Earthquake Prone Building Information
New Zealand has a relatively high earthquake risk so it is important for safety reasons that buildings are built or upgraded to be safe in an earthquake.
Heritage EQUIP Fund
Funding is available to support earthquake strengthening of earthquake prone heritage buildings. For more information see our Earthquake Prone Heritage Buildings page.
The Government enacted the Building (Earthquake-prone Buildings) Amendment Act 2016 on 13 May 2016. An overview is available on the Ministry of Business, Innovation and Employment’s Building Performance website.
MBIE is seeking public submissions on its Earthquake-prone building regulations and methodology which will clarify how the requirements of the Act are to be met. The submission deadline has been extended to 10 February 2017 in response to the Kaikoura earthquakes. It is anticipated that this new law will come into effect on 1 July 2017.
In the meantime, the Building Act 2004 and Councils existing policy remain in place.
List of Earthquake Prone Buildings
You can find a list of buildings identified as earthquake-prone on this page.
Occupying Earthquake Prone Buildings
Should we continue to occupy our building if it has an evaluated strength less than 33%NBS (new building standard)?
Building owners are primarily responsible for safety and compliance of their buildings and each case needs to be considered on it’s own merits.
The mitigation of earthquake risk in buildings needs to be considered in terms of what needs to be undertaken in the short-term and what can be carried out over a period of years as part of a longer-term risk reduction programme.
The Building Act 2004 allows unrestricted use of earthquake prone buildings (some exceptions in Canterbury area). However, the Health and Safety in Employment Act 1992 (HSE) does place responsibility on building owners and business managers to take all practicable steps to eliminate, isolate or minimise hazards in the context of current knowledge.
Nelson City Council’s current policy allows up to 20 and 30 years to mitigate the hazard for most buildings.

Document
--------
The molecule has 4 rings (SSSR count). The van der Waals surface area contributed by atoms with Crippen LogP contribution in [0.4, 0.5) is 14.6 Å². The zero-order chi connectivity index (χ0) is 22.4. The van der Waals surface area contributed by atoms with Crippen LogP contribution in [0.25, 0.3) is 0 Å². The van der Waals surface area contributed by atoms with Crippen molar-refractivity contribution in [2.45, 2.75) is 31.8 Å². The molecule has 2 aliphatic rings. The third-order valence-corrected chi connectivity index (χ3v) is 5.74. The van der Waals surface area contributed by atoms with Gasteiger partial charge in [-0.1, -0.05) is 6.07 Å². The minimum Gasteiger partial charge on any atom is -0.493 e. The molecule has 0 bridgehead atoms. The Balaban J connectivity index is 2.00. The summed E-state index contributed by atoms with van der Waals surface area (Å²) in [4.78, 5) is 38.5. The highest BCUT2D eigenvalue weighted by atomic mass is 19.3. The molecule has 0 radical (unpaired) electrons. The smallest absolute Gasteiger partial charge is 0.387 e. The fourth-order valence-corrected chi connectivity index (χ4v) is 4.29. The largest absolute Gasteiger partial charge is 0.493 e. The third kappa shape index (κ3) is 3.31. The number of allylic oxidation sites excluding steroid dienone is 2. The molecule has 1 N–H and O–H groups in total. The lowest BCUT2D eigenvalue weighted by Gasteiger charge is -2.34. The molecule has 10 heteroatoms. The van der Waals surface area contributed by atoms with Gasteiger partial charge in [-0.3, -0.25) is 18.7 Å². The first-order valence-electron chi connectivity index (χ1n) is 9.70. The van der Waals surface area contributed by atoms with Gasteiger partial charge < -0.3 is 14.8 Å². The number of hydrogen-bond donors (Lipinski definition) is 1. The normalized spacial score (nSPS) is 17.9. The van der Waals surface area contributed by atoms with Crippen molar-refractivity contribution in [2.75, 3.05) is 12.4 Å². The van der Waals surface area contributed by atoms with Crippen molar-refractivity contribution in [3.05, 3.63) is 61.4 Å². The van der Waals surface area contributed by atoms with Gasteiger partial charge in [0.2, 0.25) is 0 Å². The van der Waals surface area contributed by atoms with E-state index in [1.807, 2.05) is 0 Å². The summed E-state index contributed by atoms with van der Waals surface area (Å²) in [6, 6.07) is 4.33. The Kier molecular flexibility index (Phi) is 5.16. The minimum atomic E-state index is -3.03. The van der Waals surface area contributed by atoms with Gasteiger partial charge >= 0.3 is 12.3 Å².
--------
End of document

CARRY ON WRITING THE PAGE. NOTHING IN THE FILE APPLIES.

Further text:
Building owners should not wait for the Council to contact them before addressing concerns about buildings.
Even if an undamaged building is 33%NBS or less (and therefore earthquake-prone) it does not necessarily mean that the building is unsafe and should not be occupied. Building owners need to make their own decisions about how to manage their buildings (subject to any notices that may be given by the council), taking into account the individual circumstances of each building and the risks that are present.
Building owners should seek advice from a chartered professional engineer. Note that engineers should only provide recommendations about the continued use of buildings once a suitable level of investigation has been completed. Preliminary screening tools such as the Initial Seismic Assessment (ISA) or Initial Evaluation Procedure (IEP) should not generally be considered adequate for significant decisions about ongoing occupation or strengthening decisions.
Worksafe New Zealand Position Statement
Worksafe new Zealand have issued a position statement on dealing with earthquake-related hazards that is directed at employers, owners of workplace buildings and their advisers (such as engineers).
Read it on the WORKSAFE New Zealand website.
Find out more
- Earthquake Prone Building User Guide
- Interpreting Nelson’s Earthquake Prone Building Records
- Earthquake Prone Heritage Buildings
- Links and other sources of information